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by CSO Contributor

High-Tech Gear Adds Layer of Security for Convention; Gun-toting Citizens Cause Alarm in Virginia; Microsoft Identifies 7 Security Flaws

Jul 15, 20042 mins
CSO and CISOData and Information Security

High-Tech Gear Adds Layer of Security for Convention

More than a half-dozen mobile command vehicles will be deployed around Greater Boston during the Democratic National Convention. The RV-sized vechicles, called “Winnebago Air Force Ones” by one security official, will be put into force for the first time, according to a report in the Boston Globe. In a press briefing yesterday, Department of Homeland Defense Secretary Tom Ridge enumerated many extraordinary measures that would be taken to ensure security during the convention. In addition to the patrolling mobile command vehicles, Ridge said robots would be used to inspect suspicious packages, cameras on building tops would read license plate numbers and some security officers would carry hand-held computers that can receive photos of suspicious people or other images that could help prevent an attack.

Read the full story in the Boston Globe.

Gun-toting Citizens Cause Alarm in Virginia

Citizens in Virginia are allowed to carry firearms openly, but such displays are causing some alarm among citizens and law enforcement officials. Recently Fairfax County police have been involved in three incidents with people openly carrying their firearms. According to a story in the Washington Post, a recent law which took effect July 1 reinforced citizens’ rights to openly carry a gun in public. Carrying a concealed weapon in Virginia requires a permit.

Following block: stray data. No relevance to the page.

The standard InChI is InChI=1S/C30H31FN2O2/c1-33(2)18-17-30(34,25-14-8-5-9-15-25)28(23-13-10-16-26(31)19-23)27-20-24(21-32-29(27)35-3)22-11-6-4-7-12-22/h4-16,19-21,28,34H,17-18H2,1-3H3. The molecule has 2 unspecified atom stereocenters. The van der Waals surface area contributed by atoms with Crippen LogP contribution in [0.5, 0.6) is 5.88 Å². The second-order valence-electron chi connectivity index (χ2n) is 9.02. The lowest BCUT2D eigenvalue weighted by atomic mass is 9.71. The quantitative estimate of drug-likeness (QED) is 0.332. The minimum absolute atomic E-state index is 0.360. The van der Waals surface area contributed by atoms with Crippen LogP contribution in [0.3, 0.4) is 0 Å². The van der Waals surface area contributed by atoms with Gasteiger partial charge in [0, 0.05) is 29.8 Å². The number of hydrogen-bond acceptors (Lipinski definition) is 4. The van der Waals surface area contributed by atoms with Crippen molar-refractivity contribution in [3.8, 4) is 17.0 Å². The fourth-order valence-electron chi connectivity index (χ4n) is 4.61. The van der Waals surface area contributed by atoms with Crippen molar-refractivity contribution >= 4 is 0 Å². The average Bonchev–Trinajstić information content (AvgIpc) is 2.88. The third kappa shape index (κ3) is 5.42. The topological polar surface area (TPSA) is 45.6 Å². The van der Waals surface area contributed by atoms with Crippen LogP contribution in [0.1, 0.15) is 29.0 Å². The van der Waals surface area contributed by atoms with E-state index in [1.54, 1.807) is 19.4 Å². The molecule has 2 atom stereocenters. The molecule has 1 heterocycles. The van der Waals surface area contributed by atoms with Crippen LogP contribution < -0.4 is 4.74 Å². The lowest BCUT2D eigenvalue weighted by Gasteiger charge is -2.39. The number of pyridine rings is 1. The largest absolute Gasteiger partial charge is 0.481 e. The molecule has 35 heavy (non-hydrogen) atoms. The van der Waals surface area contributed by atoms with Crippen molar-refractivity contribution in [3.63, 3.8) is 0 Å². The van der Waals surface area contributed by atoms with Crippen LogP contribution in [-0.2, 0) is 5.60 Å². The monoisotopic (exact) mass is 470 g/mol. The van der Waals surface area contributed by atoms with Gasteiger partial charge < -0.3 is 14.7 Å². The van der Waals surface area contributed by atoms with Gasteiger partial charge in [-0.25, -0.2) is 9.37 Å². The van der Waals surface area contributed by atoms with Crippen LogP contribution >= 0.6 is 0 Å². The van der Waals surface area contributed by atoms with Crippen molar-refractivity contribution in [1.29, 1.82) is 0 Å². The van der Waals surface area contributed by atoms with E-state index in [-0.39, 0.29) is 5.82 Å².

Read the full story in the Washington Post.

Microsoft Identifies 7 Security Flaws

Microsoft announced seven security flaws in some versions of Windows, Internet Explorer and Outlook Express, which could leave users open to virus attacks. According to a report by BBC News, fixes for the holes can be downloaded from Microsoft’s website.

Graham Cluley, senior technology consultant for anti-virus firm Sophos said, “When Microsoft says there is a critical problem with its software, companies should sit up, listen and act.”

Read the full story at the BBC News website.